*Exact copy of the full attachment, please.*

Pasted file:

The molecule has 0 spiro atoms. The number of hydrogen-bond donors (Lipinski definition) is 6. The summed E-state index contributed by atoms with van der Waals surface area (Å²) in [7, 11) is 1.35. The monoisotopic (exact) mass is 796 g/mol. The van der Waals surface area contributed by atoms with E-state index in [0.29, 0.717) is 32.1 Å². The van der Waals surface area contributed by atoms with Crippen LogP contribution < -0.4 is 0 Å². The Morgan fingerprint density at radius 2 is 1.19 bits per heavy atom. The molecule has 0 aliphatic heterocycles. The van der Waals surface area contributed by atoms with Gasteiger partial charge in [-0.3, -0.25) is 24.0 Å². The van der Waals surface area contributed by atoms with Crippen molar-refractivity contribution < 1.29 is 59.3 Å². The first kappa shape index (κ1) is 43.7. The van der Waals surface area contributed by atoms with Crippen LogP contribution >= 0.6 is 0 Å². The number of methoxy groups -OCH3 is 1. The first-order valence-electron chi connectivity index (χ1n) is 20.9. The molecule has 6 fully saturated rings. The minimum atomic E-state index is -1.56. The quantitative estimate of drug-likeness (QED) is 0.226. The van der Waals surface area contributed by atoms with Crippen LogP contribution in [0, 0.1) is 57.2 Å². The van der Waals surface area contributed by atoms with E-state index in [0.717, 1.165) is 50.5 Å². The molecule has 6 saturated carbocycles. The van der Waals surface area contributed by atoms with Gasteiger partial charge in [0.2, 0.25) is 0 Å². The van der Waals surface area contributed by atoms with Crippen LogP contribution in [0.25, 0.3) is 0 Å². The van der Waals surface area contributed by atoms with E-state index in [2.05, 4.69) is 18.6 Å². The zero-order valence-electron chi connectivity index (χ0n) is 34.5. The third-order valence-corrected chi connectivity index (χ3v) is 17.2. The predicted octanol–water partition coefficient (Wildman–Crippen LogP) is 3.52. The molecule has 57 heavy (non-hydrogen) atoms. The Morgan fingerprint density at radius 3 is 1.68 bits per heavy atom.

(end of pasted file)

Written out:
The molecule has 0 spiro atoms. The number of hydrogen-bond donors (Lipinski definition) is 6. The summed E-state index contributed by atoms with van der Waals surface area (Å²) in [7, 11) is 1.35. The monoisotopic (exact) mass is 796 g/mol. The van der Waals surface area contributed by atoms with E-state index in [0.29, 0.717) is 32.1 Å². The van der Waals surface area contributed by atoms with Crippen LogP contribution < -0.4 is 0 Å². The Morgan fingerprint density at radius 2 is 1.19 bits per heavy atom. The molecule has 0 aliphatic heterocycles. The van der Waals surface area contributed by atoms with Gasteiger partial charge in [-0.3, -0.25) is 24.0 Å². The van der Waals surface area contributed by atoms with Crippen molar-refractivity contribution < 1.29 is 59.3 Å². The first kappa shape index (κ1) is 43.7. The van der Waals surface area contributed by atoms with Crippen LogP contribution >= 0.6 is 0 Å². The number of methoxy groups -OCH3 is 1. The first-order valence-electron chi connectivity index (χ1n) is 20.9. The molecule has 6 fully saturated rings. The minimum atomic E-state index is -1.56. The quantitative estimate of drug-likeness (QED) is 0.226. The van der Waals surface area contributed by atoms with Crippen LogP contribution in [0, 0.1) is 57.2 Å². The van der Waals surface area contributed by atoms with E-state index in [0.717, 1.165) is 50.5 Å². The molecule has 6 saturated carbocycles. The van der Waals surface area contributed by atoms with Gasteiger partial charge in [0.2, 0.25) is 0 Å². The van der Waals surface area contributed by atoms with Crippen LogP contribution in [0.25, 0.3) is 0 Å². The van der Waals surface area contributed by atoms with E-state index in [2.05, 4.69) is 18.6 Å². The zero-order valence-electron chi connectivity index (χ0n) is 34.5. The third-order valence-corrected chi connectivity index (χ3v) is 17.2. The predicted octanol–water partition coefficient (Wildman–Crippen LogP) is 3.52. The molecule has 57 heavy (non-hydrogen) atoms. The Morgan fingerprint density at radius 3 is 1.68 bits per heavy atom.